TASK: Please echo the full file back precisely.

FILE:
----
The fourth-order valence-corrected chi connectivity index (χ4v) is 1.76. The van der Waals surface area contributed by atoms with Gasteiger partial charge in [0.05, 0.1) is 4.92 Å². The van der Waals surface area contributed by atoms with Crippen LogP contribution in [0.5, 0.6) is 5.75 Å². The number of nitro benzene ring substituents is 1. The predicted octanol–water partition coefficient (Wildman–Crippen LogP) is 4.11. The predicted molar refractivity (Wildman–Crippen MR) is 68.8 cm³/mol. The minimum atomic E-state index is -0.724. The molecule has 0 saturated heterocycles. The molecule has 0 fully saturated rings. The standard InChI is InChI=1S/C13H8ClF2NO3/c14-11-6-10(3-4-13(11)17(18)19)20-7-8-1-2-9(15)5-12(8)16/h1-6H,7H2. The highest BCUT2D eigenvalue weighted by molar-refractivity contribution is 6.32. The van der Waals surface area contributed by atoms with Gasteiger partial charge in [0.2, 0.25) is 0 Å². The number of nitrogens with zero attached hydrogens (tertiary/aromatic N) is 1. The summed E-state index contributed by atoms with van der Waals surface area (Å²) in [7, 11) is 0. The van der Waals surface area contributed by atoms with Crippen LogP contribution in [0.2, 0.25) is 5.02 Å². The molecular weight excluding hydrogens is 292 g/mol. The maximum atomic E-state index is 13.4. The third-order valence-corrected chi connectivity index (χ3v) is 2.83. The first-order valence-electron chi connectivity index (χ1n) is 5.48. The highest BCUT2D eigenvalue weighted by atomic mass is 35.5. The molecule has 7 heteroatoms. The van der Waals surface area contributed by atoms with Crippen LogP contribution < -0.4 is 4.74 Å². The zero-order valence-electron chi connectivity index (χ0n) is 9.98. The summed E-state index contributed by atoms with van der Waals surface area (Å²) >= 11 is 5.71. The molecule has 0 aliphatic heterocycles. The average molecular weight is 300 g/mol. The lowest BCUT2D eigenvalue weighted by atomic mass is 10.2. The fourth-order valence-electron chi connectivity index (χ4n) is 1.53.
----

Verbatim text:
The fourth-order valence-corrected chi connectivity index (χ4v) is 1.76. The van der Waals surface area contributed by atoms with Gasteiger partial charge in [0.05, 0.1) is 4.92 Å². The van der Waals surface area contributed by atoms with Crippen LogP contribution in [0.5, 0.6) is 5.75 Å². The number of nitro benzene ring substituents is 1. The predicted octanol–water partition coefficient (Wildman–Crippen LogP) is 4.11. The predicted molar refractivity (Wildman–Crippen MR) is 68.8 cm³/mol. The minimum atomic E-state index is -0.724. The molecule has 0 saturated heterocycles. The molecule has 0 fully saturated rings. The standard InChI is InChI=1S/C13H8ClF2NO3/c14-11-6-10(3-4-13(11)17(18)19)20-7-8-1-2-9(15)5-12(8)16/h1-6H,7H2. The highest BCUT2D eigenvalue weighted by molar-refractivity contribution is 6.32. The van der Waals surface area contributed by atoms with Gasteiger partial charge in [0.2, 0.25) is 0 Å². The number of nitrogens with zero attached hydrogens (tertiary/aromatic N) is 1. The summed E-state index contributed by atoms with van der Waals surface area (Å²) in [7, 11) is 0. The van der Waals surface area contributed by atoms with Crippen LogP contribution in [0.2, 0.25) is 5.02 Å². The molecular weight excluding hydrogens is 292 g/mol. The maximum atomic E-state index is 13.4. The third-order valence-corrected chi connectivity index (χ3v) is 2.83. The first-order valence-electron chi connectivity index (χ1n) is 5.48. The highest BCUT2D eigenvalue weighted by atomic mass is 35.5. The molecule has 7 heteroatoms. The van der Waals surface area contributed by atoms with Crippen LogP contribution < -0.4 is 4.74 Å². The zero-order valence-electron chi connectivity index (χ0n) is 9.98. The summed E-state index contributed by atoms with van der Waals surface area (Å²) >= 11 is 5.71. The molecule has 0 aliphatic heterocycles. The average molecular weight is 300 g/mol. The lowest BCUT2D eigenvalue weighted by atomic mass is 10.2. The fourth-order valence-electron chi connectivity index (χ4n) is 1.53.